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Ninjin’yoeito Ameliorates Skeletal Muscle Complications in COPD Model Mice by Upregulating Peroxisome Proliferator-Activated Receptor γ Coactivator-1α Expression

Authors Miyamoto A , Asai K , Kadotani H, Maruyama N, Kubo H , Okamoto A, Sato K , Yamada K, Ijiri N, Watanabe T, Kawaguchi T

Received 10 September 2020

Accepted for publication 9 November 2020

Published 27 November 2020 Volume 2020:15 Pages 3063—3077


Checked for plagiarism Yes

Review by Single anonymous peer review

Peer reviewer comments 2

Editor who approved publication: Dr Richard Russell

Atsushi Miyamoto, Kazuhisa Asai, Hideaki Kadotani, Naomi Maruyama, Hiroaki Kubo, Atsuko Okamoto, Kanako Sato, Kazuhiro Yamada, Naoki Ijiri, Tetsuya Watanabe, Tomoya Kawaguchi

Department of Respiratory Medicine, Graduate School of Medicine, Osaka City University, Osaka-City, Osaka, Japan

Correspondence: Kazuhisa Asai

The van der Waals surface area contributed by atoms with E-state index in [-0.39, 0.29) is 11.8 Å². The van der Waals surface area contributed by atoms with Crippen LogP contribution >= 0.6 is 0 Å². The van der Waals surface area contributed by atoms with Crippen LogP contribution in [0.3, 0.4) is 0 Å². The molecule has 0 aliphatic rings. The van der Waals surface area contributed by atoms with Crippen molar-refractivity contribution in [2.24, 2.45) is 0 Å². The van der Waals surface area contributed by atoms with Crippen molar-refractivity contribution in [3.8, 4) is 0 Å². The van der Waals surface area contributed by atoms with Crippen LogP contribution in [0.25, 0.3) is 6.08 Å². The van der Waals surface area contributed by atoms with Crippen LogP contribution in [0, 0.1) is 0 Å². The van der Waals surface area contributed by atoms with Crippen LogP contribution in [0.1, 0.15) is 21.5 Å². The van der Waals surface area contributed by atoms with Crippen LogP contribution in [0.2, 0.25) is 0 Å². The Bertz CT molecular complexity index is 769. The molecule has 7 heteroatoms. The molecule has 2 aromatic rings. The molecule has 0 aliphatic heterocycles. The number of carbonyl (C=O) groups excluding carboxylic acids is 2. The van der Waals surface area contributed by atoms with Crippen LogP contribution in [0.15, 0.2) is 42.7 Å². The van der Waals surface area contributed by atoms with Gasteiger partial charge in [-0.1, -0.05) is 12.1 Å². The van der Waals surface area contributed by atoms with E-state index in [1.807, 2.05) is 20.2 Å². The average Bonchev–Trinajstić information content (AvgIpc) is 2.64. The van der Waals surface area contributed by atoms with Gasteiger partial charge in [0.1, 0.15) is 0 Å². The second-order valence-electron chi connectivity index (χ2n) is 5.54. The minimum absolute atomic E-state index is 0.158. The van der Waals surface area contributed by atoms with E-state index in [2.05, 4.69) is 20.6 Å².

Department of Respiratory Medicine, Graduate School of Medicine, Osaka City University, 1-4-3 Asahi-Machi, Abeno-ku, Osaka-City, Osaka 545-8585, Japan
Tel +81-6-6645-3916
Fax +81-6-6646-6160
Email [email protected]

Purpose: Sarcopenia, the loss of skeletal muscle mass and strength, is a common systemic consequence of chronic obstructive pulmonary disease (COPD) and is correlated with higher mortality. Ninjin’yoeito (NYT) is a Japanese herbal medicine used to treat athrepsia and anorexia and is reported to ameliorate weight loss and muscular dysfunction. Recent studies have shown that its crude components upregulate the peroxisome proliferator-activated receptor γ coactivator-1α (PGC-1α)-related pathway, which is involved in skeletal muscle functions. Here, we examined whether NYT improves skeletal muscle complications by upregulating PGC-1α in COPD model mice.